NIPPING in the bud any legal move asserting the franchise of public utility buses to go through their full routes, the Land Transportation Franchise and Regulatory Board (LTFRB) cancelled such right, including those for some 1,000 buses plying from Manila to outlying provinces.
Unaffected by howls of complaint from students and low-income commuters affected by the bus ban, Manila went full force in implementing the ban which dovetails with a so-called Integrated Transport System (ITS) project of the Metro Manila Development Authority (MMDA).
MMDA Chairman Francis Tolentino said that all Metro Manila-bound buses will be diverted to their final destination in at the Southwest Integrated Bus Terminal in Uniwide Coastal Mall in Parañaque City.
Last week Cavite Vice Governor Jolo Revilla begged the MMDA to defer for 60 days the ITS project. MMDA went on with the ITS scheme—which has meant greater expenses in travel time and fare money for students and low-income commuters.
Tolentino has assured the Cavite Bus Operators Association that the bus terminal has no fee, safe for commuters, weeds out non-franchise colorum buses, and lesser pollution.
Once, commuters shelled out P25 fare from Imus Cavite to Coastal Road and Baclaran and P33 up to Plaza Lawton, Manila. With the bus ban in place, commuters have to cough up an additional P10 to P15 fare to get to Plaza Lawton.
Tolentino argued that he begged LTFRB to slash the minimum bus fare by P8, which the LTFRB has yet to decide by August 23.
However, the Cavite Bus Operators Association reasoned that the reduced fares would affect their boundary system and lower their earnings because of high cost of fuel and spare parts. They said they appeal the decision of the LTFRB if the fare reduction is approved.
Meanwhile, the opening of the Southwest Interim Transport Terminal (SITT) in Parañaque City was not smooth-sailing at all as it was marred by complaints from affected commuters.
Passengers’ main complaint was the inconvenience brought by the scheme, which they also described as “time-consuming.”
They particularly complained that they have to disembark at the integrated bus terminal and then transfer to another vehicle just to get to their respective destinations within Metro Manila.
Those who wish to take Epi-fanio de los Santos Avenue (EDSA) will have to transfer to city buses outside the Coastal Mall, while those who are Manila-bound may take an AUV Express.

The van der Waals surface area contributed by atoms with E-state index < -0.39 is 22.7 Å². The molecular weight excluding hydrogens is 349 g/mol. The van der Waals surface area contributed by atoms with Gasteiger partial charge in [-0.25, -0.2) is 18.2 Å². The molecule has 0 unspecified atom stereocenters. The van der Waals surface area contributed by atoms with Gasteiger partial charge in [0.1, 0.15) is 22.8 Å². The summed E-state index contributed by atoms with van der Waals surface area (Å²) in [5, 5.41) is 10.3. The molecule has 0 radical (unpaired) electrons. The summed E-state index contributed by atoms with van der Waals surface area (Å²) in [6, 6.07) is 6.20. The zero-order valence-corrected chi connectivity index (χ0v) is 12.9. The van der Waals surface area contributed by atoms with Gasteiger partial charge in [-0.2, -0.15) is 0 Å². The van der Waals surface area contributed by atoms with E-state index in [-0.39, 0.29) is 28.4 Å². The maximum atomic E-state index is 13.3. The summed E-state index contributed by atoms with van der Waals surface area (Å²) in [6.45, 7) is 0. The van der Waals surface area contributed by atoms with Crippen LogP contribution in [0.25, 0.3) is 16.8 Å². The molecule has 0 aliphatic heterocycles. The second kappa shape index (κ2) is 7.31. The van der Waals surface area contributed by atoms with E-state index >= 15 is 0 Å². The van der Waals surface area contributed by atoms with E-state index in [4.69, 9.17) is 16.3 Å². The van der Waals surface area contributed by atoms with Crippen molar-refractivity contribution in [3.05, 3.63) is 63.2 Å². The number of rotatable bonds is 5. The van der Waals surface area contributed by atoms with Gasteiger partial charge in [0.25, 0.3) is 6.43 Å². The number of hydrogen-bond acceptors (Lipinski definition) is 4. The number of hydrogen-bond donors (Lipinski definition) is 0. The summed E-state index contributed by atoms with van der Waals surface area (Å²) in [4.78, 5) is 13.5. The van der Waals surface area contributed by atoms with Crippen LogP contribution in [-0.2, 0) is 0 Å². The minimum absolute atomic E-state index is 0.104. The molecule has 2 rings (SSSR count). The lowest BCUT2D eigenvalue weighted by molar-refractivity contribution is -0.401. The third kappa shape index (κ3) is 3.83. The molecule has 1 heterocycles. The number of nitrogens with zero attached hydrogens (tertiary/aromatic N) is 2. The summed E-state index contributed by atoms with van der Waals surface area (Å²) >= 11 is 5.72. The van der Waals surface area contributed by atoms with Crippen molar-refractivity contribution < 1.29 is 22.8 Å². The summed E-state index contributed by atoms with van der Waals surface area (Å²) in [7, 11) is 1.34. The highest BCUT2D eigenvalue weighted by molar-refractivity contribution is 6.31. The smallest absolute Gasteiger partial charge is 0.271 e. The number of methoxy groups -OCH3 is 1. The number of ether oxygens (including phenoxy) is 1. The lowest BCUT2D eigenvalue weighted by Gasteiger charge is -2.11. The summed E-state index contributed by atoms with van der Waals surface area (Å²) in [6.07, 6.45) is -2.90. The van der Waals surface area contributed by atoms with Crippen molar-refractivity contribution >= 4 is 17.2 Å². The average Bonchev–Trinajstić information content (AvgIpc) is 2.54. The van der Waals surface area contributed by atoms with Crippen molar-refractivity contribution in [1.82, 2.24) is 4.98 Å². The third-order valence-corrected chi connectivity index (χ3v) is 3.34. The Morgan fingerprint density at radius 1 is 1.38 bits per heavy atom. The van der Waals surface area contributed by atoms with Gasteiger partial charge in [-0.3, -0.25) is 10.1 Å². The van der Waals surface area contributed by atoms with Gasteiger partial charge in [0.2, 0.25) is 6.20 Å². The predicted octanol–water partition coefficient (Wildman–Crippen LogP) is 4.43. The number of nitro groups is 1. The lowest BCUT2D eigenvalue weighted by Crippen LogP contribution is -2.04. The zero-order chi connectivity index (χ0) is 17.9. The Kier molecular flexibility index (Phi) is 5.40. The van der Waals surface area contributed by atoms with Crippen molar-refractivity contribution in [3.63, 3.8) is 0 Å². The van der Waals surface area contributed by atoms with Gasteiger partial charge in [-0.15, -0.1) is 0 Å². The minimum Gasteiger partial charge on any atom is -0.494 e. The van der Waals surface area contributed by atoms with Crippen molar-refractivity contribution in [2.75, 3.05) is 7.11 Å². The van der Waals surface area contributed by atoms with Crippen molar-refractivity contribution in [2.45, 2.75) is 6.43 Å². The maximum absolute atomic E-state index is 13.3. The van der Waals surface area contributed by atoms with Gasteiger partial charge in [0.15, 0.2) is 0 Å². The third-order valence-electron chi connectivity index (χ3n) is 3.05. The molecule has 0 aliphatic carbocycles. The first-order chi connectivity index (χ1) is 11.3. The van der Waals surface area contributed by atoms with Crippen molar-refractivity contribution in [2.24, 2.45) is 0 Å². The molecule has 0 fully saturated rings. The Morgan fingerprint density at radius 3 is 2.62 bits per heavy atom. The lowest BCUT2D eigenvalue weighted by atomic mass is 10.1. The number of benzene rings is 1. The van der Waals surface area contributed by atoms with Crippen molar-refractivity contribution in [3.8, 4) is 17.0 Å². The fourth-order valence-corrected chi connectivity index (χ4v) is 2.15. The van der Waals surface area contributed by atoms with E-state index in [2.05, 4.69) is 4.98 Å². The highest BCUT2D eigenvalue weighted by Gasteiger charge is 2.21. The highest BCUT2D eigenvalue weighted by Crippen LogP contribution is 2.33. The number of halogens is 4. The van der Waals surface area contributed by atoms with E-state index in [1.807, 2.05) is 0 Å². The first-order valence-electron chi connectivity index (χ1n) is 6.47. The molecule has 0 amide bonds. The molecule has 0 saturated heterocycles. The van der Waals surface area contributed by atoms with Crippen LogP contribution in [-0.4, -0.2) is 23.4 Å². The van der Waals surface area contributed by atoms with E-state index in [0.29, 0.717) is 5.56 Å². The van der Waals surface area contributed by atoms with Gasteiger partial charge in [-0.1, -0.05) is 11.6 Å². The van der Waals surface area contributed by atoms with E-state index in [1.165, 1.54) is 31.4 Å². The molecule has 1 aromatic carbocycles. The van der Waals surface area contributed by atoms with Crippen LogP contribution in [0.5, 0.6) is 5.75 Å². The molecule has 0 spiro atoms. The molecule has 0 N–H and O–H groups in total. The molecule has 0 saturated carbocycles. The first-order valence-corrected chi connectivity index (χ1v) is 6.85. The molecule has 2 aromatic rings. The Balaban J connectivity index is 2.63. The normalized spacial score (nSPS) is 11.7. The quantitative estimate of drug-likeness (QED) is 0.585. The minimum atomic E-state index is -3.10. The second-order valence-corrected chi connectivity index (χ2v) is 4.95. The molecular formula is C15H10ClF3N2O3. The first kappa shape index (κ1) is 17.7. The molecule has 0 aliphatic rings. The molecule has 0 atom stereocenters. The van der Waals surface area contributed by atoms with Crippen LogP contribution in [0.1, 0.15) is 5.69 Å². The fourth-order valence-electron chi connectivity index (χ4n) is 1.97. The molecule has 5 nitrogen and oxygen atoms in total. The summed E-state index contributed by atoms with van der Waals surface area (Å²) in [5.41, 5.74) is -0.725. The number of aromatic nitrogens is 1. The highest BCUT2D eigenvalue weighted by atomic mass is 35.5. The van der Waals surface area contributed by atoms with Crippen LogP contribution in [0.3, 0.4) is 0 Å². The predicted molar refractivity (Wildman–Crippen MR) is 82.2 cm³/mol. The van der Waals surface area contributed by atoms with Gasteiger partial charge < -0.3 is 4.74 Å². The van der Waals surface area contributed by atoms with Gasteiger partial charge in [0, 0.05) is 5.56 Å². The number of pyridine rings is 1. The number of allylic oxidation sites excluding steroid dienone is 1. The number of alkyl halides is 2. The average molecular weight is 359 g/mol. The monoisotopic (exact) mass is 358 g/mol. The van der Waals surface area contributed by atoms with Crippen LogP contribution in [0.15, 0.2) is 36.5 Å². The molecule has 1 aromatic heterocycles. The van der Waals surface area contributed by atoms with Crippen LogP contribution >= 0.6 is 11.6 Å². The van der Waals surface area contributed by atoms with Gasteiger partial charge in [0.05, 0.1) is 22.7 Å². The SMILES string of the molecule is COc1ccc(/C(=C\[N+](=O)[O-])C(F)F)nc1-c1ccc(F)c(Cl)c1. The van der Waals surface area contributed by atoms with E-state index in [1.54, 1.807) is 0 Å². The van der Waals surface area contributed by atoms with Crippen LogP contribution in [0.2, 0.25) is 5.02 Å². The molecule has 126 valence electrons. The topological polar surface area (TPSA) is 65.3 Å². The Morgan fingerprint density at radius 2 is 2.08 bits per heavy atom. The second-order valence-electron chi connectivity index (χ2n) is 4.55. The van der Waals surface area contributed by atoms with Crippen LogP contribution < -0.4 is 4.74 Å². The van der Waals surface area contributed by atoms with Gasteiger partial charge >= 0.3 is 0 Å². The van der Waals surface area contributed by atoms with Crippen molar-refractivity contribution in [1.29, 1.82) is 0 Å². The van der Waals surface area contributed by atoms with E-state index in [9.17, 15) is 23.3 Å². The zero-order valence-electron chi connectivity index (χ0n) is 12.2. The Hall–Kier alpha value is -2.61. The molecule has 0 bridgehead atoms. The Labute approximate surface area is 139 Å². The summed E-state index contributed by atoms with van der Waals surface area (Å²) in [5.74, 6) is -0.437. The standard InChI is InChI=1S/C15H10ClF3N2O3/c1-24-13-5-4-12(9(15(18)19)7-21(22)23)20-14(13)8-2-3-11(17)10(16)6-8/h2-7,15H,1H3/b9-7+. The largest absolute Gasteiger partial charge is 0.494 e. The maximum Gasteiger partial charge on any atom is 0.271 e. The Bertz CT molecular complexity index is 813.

Besides this, passengers were also confused on the route being taken by the buses as some of them are not yet familiar about it.
Some passengers also complained that there was no covered walkway yet from the terminal area for the provincial buses to the waiting area for the city buses.
The Southwest ITT, which is being managed by the MMDA, serves as the hub for buses coming from Batangas and Cavite.
Bus operator, Nes Martinez said it was their drivers that are taking the brunt of the passenger’s ire when they were told that their buses will no longer go beyond the terminal.
Martinez is the operator of the Starliner transport with 35 units plying the Dasmarinas-Lawton route.
But Tolentino said that they are expecting such complaints and problems since it is the first day of the facility’s operations.
He expressed confidence that the agency would address such problems in the coming days.
Tolentino also appealed to passengers to make some minor financial sacrifices now saying that eventually they would see the benefits of the new transport facility.
He said they are coordinating closely with all stakeholders—the bus operators, local officials and other government agencies such as the LTFRB to ensure that all these problems will be ironed out eventually.
Tolentino also said that the LTFRB is set to hear on August 23 the MMDA’s petition for a P2 fare reduction for bus passengers from Cavite and Batangas.
The 1.4-hectare facility is meant to ease traffic congestion by banning Cavite and Ba-tangas-bound buses from plying the metropolis’ roadways, particularly along EDSA.